Second, you’re on a completely different page from guys in your age category. They’re at their sexual peak right now — meaning they’re horny as hell and easy to please — and you, honey, you’ve got 10–15 years before you even reach that neck of the woods, which is the standard for all women. And you may think he’s a pro, but he’s probably a very clumsy lover and has as much to learn as you, since the female organs are far more complex than the male organ. By the time you hit your peak, around 30ish, with your being open about this already and wanting to learn more, I guarantee you’re gonna be a sexual goddess. Right now, for you, it’s all about discovering yourself, and that brings me to the next point.
Third, stop thinking that sex has to be all about the orgasm. It is, but it’s also not. Especially not at 18. It’s about learning all about a lover’s body and letting them learn about yours. Great sexual relationships start off slow and build as each partner learns more and more about what to do and what not to do. It’s not a race. For now, stop pursuing orgasms in the traditional sense of the word. This brings me to number four, a homework assignment.
Fourth, download the Divinyls’ masturbation classic, “When I Think About You, I Touch Myself,” and lighten up, considering how much of orgasms come from thought — which is FAR MORE TRUE FOR WOMEN than for men, and moreso today than ever, in this confused redrawing of the gender-lines that’s bringing us into a whole new ball of sexual confusion.
In case you’ve never really explored masturbation, let me give you a few tips. Vibrators are great, but for most women will not result in orgasm, and definitely not at your age — unless you’re using it on your clit. But fingers will do just fine, and are better for you at your age, since it’s about overcoming hesitancy. The happy-button is your clit, and you should be giving yourself a little cliteral massage. Trim your nails nice and short, and introduce yourself to your clit. The clit’s where it all happens, since maybe 10% of women can cum through just intercourse alone.
Massage your clit slowly and gently until you start to get thoroughly aroused, and try to bring yourself to orgasm. Don’t be ashamed of touching yourself or masturbating. Don’t balk when it starts to feel intense — that’s normal. It’s all normal. Hell, masturbating is a part of a nice Sunday in for me. Women who are truly comfortable with themselves sexually always get to know their vagina first-hand. At the same time, squeeze your tits, play with your nipples — this doesn’t make you weird, it makes you comfortable with your inner sex goddess — and believe me, she’s in there.
Make love to yourself. Because if you can’t do this, how can anyone else do it for you? Like Oscar Wilde once said, “To love yourself is the beginning of a life-long romance.” At 18, you’ve got a long road of romance ahead of you. Enjoy the ride.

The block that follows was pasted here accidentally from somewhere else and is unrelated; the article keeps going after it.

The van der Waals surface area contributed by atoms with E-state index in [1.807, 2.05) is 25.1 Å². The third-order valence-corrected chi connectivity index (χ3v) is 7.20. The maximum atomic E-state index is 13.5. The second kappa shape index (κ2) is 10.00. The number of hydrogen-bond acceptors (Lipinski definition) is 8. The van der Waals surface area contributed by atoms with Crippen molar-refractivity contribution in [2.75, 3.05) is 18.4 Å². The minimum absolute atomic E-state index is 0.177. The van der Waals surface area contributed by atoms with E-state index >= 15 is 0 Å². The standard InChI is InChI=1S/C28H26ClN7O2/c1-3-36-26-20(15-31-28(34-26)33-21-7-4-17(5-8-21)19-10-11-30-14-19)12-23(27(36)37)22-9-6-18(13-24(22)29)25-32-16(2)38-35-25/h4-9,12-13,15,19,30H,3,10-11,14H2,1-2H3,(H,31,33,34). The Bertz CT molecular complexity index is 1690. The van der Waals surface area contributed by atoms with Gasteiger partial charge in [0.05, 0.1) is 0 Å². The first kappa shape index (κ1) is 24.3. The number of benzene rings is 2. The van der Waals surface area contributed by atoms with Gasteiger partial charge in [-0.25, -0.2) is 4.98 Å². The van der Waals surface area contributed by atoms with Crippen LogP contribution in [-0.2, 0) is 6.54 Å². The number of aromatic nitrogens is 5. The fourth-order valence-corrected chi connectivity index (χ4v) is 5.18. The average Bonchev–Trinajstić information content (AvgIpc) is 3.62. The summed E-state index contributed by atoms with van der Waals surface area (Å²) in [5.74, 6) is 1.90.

Fifth, talk to your doctor and tell him/her what’s wrong. Maybe visit a free clinic and pose these questions and have an exam to make sure everything’s working fine or you don’t have any unusual developments. If you’re uncomfortable talking about it, write it out like you did for Alexa, seal it in an envelope, and give it to the doctor’s receptionist a day in advance of your appointment, and explain to the receptionist that you’re too shy to ask the enclosed question, and that you want your medical professional to read it well in advance of when they enter the exam room, so your pride can be spared.
The doc’ll appreciate it too, since their time is money and they’ll be happy you cut through the bullshit and brought up the real issue before the appointment. You should request that they gather helpful resources for you, which is doable if you give them leadtime before the appointment. (Important: Include the appointment time within the letter so the doc knows how much time they have to prepare for you. They’re as scattered as anyone, so don’t be intimidated about simplifying things for them.)
Sixth, tell your man it ain’t him. Tell him you’re working on the issues, that you need him to give you time and space. Learn how to deliver a great blow job. I’ve got a very helpful guide on both BJs and cunnilingus on my website. Read my “Good Girl’s Guide to Giving Great Head.” Explore. Bring him pleasure so he knows you’re breaking boundaries for yourself, but it’s all for him. Let him know that you’re learning to love yourself in every sense of the word. And let him know, that when you’re ready to, you will masturbate in front of him so he can see how you’ve learned to make yourself cum, and he can start things slowly by doing what you’re comfortable with. This is SO helpful for young couples. Have him masturbate himself as he watches you, and you should take notes on that, too. It’s a very arousing experience to share and teaches you both how each other likes to be touched.
Again, if words are difficult to say, then writing is the way to go.
Realize this: By coming to the brink so many times with orgasm, and stopping the process, your body’s dying to let go. The first few orgasms may be difficult to endure, but let it happen. You’ll be so happy and pleasantly spent afterwards that you’ll feel like a new woman in so many ways.
Finally, a last word about the society we live in and how screwed up it can make young women like you feel. As females, we’re taught that if we really enjoy sex and know what we’re doing, we’re whores. We’re taught that “good girls” get married and find nice men and never worry about orgasms, and the “sexual girls” only bond with Energizer batteries, not decent men.
And it’s bullshit. Own your sexuality, baby, because a life of pleasure and strength and power awaits you if you can please your man while loving yourself. There’s no shame in it. Men respect it and appreciate it — and you will, too.
This might well be a new start for you. But it might take a while. Most young women aren’t comfortable masturbating until their 20s, so bear that in mind, since it speaks volumes.
Good luck on your journey to sexual awakening. And enjoy the ride. It’s a long, but fun one.